Far from the polite and supportive crowds that clap every competitor at road running events today, the masses who lined the turnpikes two hundred years ago were partisan, invested, possibly drunk and potentially violent. As the stifling moral climate of the Victorian Age descended, this volatile but colourful cocktail of running, roads, betting and alcohol was deemed a problem that needed to be fixed.
Leaving the roads
From the mid-nineteenth century, the popularity of running led to the building of purpose-built tracks where spectators were guaranteed a good view of the action and could be charged accordingly. Increasingly, such venues – both outdoor and indoor - housed the biggest races.
This trend was amplified by the emergence of amateur athletics. Upper- and middle-class Victorians had developed an increasing distaste for gambling and ‘excesses’ of all kinds, helping to drive the emergence of this new form of running that expressly banned betting and all types of professionalism, which were thought – with some justification - to encourage cheating and the throwing of races, as well as crowd trouble.
Amateur athletics turned its back on the city streets and turnpike roads, and retreated to its own highly sanitised, socially exclusive, perfectly measured and evenly surfaced little worlds. The standardised running track emphasised the rationality of the new sport as well as its disconnection from the day-to-day, worldly concerns that dominated everyday life.
For upper-class Victorians, the move off the roads felt like progress; the street was a place for going about your business or for dignified promenading, not for sprinting and sweating on. The track provided them with the kind of rarefied, controlled and private space to enable them to lay claim to athletic excellence without having to mix with too many (often faster) runners drawn from the lower orders of society.
Pavement pounding reborn
Even in the 1960s, pavements remained places where restrictive norms limited the level and types of physical activity that were considered acceptable. Runners of this decade report being harassed by the police, who were convinced that an adult running down the street could only be up to no good! But a rising awareness of the need to be physically active to avoid an early death from diseases linked to inactivity would soon lead to change.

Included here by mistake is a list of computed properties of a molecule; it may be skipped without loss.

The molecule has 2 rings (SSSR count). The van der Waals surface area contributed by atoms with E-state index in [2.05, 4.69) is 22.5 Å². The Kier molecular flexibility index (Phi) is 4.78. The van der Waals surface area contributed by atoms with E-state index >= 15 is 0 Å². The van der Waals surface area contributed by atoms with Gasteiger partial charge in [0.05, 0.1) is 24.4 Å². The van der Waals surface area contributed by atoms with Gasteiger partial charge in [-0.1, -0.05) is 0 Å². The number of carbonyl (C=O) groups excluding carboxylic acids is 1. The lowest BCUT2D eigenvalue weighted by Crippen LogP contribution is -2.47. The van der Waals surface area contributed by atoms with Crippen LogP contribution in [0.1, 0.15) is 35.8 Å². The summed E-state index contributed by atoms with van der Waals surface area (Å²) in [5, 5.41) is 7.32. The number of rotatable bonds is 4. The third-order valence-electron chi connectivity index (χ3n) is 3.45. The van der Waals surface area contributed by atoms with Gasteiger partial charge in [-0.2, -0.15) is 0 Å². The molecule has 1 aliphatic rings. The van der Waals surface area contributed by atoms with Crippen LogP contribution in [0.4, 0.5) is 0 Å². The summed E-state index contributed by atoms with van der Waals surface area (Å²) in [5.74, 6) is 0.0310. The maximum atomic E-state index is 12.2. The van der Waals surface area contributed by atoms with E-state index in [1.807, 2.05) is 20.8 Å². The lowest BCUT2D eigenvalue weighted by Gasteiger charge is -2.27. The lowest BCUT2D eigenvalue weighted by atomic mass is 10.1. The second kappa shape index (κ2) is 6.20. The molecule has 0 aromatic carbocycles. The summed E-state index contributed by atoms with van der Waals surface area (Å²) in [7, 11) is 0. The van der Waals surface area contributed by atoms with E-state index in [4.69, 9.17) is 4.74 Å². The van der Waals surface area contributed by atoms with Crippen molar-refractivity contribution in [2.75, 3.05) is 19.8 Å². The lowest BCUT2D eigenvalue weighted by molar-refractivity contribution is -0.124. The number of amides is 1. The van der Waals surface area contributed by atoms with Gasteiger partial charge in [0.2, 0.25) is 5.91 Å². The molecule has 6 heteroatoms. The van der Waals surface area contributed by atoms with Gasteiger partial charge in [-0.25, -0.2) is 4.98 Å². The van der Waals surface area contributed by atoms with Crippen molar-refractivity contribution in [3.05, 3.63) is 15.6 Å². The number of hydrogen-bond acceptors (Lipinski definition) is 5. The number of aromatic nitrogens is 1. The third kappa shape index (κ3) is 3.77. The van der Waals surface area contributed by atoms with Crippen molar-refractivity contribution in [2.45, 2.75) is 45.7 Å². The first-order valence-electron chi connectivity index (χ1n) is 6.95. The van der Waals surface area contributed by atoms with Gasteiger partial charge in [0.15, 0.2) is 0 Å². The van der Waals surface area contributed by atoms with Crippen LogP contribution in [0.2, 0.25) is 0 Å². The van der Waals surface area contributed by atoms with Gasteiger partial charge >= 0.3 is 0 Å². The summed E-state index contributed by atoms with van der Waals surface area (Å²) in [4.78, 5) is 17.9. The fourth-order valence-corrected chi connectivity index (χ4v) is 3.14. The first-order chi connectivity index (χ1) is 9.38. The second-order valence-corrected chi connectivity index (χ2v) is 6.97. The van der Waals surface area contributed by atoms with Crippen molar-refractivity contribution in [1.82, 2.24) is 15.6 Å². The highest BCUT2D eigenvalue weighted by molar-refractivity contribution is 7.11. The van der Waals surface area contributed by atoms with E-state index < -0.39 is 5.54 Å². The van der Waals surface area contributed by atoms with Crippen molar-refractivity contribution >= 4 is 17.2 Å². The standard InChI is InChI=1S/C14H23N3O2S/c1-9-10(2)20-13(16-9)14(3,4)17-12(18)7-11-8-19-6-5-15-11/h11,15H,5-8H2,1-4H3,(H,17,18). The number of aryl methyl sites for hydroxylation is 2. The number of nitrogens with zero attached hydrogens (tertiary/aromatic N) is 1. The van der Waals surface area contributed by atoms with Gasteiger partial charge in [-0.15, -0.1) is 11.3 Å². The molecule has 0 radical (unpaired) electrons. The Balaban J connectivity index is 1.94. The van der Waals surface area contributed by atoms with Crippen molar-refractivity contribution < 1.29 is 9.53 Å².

Jogging was just one of a multitude of exercise regimes that swept a suddenly health-conscious America in the 1960s. Perhaps because it was so simple - and so well marketed – it took off rapidly, with the first organised jogging programmes attracting thousands of people almost immediately.
Reflecting the behavioural codes of the time, the first jogging groups were run at athletics tracks rather than on the roads. But the sheer number of these enthusiastic new joggers, their geographical spread, and the increasingly informal culture of 1960s America meant that runners increasingly took to the roads to get their jogging fix.
Jogging was largely a metropolitan phenomenon at this time, and spread rapidly through American and European cities during the 1970s. Keying into the new mania for running, many now famous city marathons were inaugurated at this time. Urban runners, who had once been viewed with suspicion or as oddballs to look down on, were beginning to take over the streets.
Indeed, if anyone was looking down on anyone else in the cities of the 1970s and early 1980s, it seems it was road runners who had gained the upper hand. One commentator described how some runners “look down on other people, thinking of them as bad, lazy, indolent, immoral”, another described how runners had become a “physical elite” who swaggered around metropolitan centres in a uniform of “satin, terry towelling [and] running shoes”. By the 1980s, runners had become an assertive and accepted part of the pedestrian traffic of our towns and cities.
Since the early days of the running boom, the number of runners and joggers on our streets has only increased. Yet, despite their huge numbers, runners remain a low priority in urban planning. Falling somewhere between the better served groups of walkers and cyclists, they need to negotiate an infrastructure that has been designed without them in mind.
However, a new generation of urban planners, campaigners and academics are beginning to change all this, with a big push to make cities more ‘runnable’.
Already, running is providing a flexible, free, practical, healthy and environmentally friendly way of moving about our towns and cities that many are making the most of. And the more of us who turn to running as a way to accomplish our day-to-day tasks - to get to work, the shops or the gym - the more it will be seen as an important and investable form of urban transport rather than just as a sport or form of exercise. This would be good news for runners, for their cities, and for the planet as a whole.
So why not get involved? The #RunSome campaign encourages you to think about the way you get around, and to replace some of your shorter day-to-day car journeys with runs. You can help create the change you want to see in your town or city simply by following in the footsteps of history’s illustrious rollcall of pavement pounders, and taking to the streets!
For more articles from Dr Neil Baxter head to Running Studies.